Here is a test. Can you distinguish which poem below was written by a human and which one was written by a machine.
A home transformed by the lightning
the balanced alcoves smother
this insatiable earth of a planet, Earth.
They attacked it with mechanical horns
because they love you, love, in fire and wind.
You say, what is the time waiting for in its spring?
I tell you it is waiting for your branch that flows,
because you are a sweet-smelling diamond architecture
that does not know why it grows.
And what if from distress comes something fine,
And following this dress-rehearsal pain
Gives way to Joy, mistress of ardor, art,
And love, who sure this mess would straighten out?
For Joy has no illusions of a break;
She brooks many ill fusions of extremes,
And shares her light ‘till few suns could compete;
Her binding love makes twos ones and keeps peace.
So best not make a strumpet of this Joy,
Assert that she pays some debt with her smile,
Or name to her a numb set of stale sparks;
She never has succumbed yet, bless her heart.
Her love is full and indiscriminate
And even so you’ll find no sin in it.
Which one do you think was written by a machine? If you selected Poem #1 you are correct. Poem #2 was written by Kurtis Hessel and Poem #1, entitled “For the Bristlecone Snag,” was written by a computer.
The most amazing thing about Poem #1, other than the fact that it was written by a computer is the fact that it passed the Turing test. The Turing test was developed by Alan Turing in 1950, and it is a test of a machine’s ability to exhibit intelligent behavior equivalent to, or indistinguishable from, that of a human.
This particular poem was selected to be published in the Duke Literary Journal, The Archive. The editors had no idea it was written by an algorithm.
What is Artificial Intelligence (AI)? Google defines AI as:
the theory and development of computer systems able to perform tasks that normally require human intelligence, such as visual perception, speech recognition, decision-making, and translation between languages.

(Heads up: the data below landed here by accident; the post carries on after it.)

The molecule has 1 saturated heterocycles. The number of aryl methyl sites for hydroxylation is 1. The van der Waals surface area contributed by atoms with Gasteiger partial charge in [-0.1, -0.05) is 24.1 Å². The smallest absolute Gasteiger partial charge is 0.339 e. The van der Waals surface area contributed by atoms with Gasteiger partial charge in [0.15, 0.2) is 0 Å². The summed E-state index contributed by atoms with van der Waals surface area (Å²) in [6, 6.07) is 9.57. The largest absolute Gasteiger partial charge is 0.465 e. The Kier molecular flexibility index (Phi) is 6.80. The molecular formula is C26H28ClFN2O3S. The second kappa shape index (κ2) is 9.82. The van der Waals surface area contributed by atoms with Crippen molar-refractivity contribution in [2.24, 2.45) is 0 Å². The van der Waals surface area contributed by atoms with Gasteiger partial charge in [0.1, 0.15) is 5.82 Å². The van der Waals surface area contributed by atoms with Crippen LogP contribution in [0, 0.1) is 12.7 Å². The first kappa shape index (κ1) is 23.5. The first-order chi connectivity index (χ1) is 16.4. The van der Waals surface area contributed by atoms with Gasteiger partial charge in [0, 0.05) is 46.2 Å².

Artificial Intelligence is already a part of our day to day lives. If you use the Google Photos app, this incorporates visual image recognition technology and AI algorithms to simplify and organize your photos and memories. If you drive a Tesla or a recently purchased vehicle, most likely you are driving a machine that is helping you become a more efficient driver through artificial intelligence.
I anticipate AI will dramatically change the rental industry over the next 10+ years in the following ways:
- Rental Marketing
- Rental Marketing for apartments and houses will be completely streamlined, moving the roles and responsibilities of the VP of Apartment Marketing to a role based on creativity and data.
- Rental ads will be dynamically generated in real-time. Unique and personalized content based on the renter’s needs will be displayed at the exact right moment.
- Potential residents will communicate directly with a “Siri” like voice and text activated assistant. 10 years from now, the technology will be so perfect, we will not be able to tell if we are speaking with a leasing agent or a machine.
- Rental Operations
- Leasing agents will be replaced by robots that can show the prospect around and answer any questions the prospect asks.
- Large REITs and property managers who own or manage multiple properties in a specific geographic area will be able to leverage autonomous vehicles that will physically take the prospect to properties that match the prospect’s preferences.
- Credit Checks as we know them today will become obsolete. New sophisticated algorithms will parse big data based on the individual to give a much more accurate prediction on the likelihood of receiving monthly rent payments.
- There will be few onsite maintenance professionals as most of the appliances, hardware, heating, AC, etc will fix itself. If it can’t, a robot will be able to fix and replace it for us.
- Accounting will be fully automated, eliminating the need for a tax professional.
All of this may sound dystopian, but I believe it is the exact opposite. Machines will make us better, more efficient, more creative. We will have more time to spend with our families and doing the things we love. We will work less and live more. Sure, some of us will have to change the way we operate. We may have to take new classes to learn new skills. We will have to become much more creative. However, in the end, progress equates to happiness. If we can leverage machines to help us progress individually and collectively, I think in the end, the world will be a better place.